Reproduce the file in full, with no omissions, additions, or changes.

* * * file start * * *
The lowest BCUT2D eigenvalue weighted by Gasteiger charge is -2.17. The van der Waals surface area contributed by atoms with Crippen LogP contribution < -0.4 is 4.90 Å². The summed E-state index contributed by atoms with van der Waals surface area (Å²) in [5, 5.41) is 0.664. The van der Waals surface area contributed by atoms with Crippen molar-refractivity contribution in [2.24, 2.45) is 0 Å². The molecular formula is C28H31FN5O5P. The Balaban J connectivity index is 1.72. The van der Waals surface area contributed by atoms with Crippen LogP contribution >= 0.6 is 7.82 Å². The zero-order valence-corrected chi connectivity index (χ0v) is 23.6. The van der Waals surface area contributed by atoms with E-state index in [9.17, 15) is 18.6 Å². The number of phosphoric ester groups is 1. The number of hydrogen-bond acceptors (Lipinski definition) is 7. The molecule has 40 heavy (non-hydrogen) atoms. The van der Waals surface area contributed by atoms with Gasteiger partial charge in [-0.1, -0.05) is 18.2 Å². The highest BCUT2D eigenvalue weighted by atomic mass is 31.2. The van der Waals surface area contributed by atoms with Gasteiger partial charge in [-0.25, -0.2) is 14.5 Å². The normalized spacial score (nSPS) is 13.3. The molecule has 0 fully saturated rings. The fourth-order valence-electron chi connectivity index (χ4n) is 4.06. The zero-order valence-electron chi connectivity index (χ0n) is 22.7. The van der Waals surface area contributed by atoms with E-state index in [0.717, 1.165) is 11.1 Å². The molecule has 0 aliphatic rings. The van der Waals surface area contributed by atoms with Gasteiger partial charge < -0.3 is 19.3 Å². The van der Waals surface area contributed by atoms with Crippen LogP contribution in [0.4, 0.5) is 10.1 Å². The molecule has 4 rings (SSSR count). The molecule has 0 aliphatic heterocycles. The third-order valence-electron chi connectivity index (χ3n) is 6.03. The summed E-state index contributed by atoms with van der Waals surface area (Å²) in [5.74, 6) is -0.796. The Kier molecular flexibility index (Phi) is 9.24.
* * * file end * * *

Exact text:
The lowest BCUT2D eigenvalue weighted by Gasteiger charge is -2.17. The van der Waals surface area contributed by atoms with Crippen LogP contribution < -0.4 is 4.90 Å². The summed E-state index contributed by atoms with van der Waals surface area (Å²) in [5, 5.41) is 0.664. The van der Waals surface area contributed by atoms with Crippen molar-refractivity contribution in [2.24, 2.45) is 0 Å². The molecular formula is C28H31FN5O5P. The Balaban J connectivity index is 1.72. The van der Waals surface area contributed by atoms with Crippen LogP contribution >= 0.6 is 7.82 Å². The zero-order valence-corrected chi connectivity index (χ0v) is 23.6. The van der Waals surface area contributed by atoms with E-state index in [9.17, 15) is 18.6 Å². The number of phosphoric ester groups is 1. The number of hydrogen-bond acceptors (Lipinski definition) is 7. The molecule has 40 heavy (non-hydrogen) atoms. The van der Waals surface area contributed by atoms with Gasteiger partial charge in [-0.1, -0.05) is 18.2 Å². The highest BCUT2D eigenvalue weighted by atomic mass is 31.2. The van der Waals surface area contributed by atoms with Gasteiger partial charge in [-0.25, -0.2) is 14.5 Å². The normalized spacial score (nSPS) is 13.3. The molecule has 0 fully saturated rings. The fourth-order valence-electron chi connectivity index (χ4n) is 4.06. The zero-order valence-electron chi connectivity index (χ0n) is 22.7. The van der Waals surface area contributed by atoms with E-state index in [0.717, 1.165) is 11.1 Å². The molecule has 0 aliphatic rings. The van der Waals surface area contributed by atoms with Gasteiger partial charge < -0.3 is 19.3 Å². The van der Waals surface area contributed by atoms with Crippen LogP contribution in [0.4, 0.5) is 10.1 Å². The molecule has 4 rings (SSSR count). The molecule has 0 aliphatic heterocycles. The third-order valence-electron chi connectivity index (χ3n) is 6.03. The summed E-state index contributed by atoms with van der Waals surface area (Å²) in [5.74, 6) is -0.796. The Kier molecular flexibility index (Phi) is 9.24.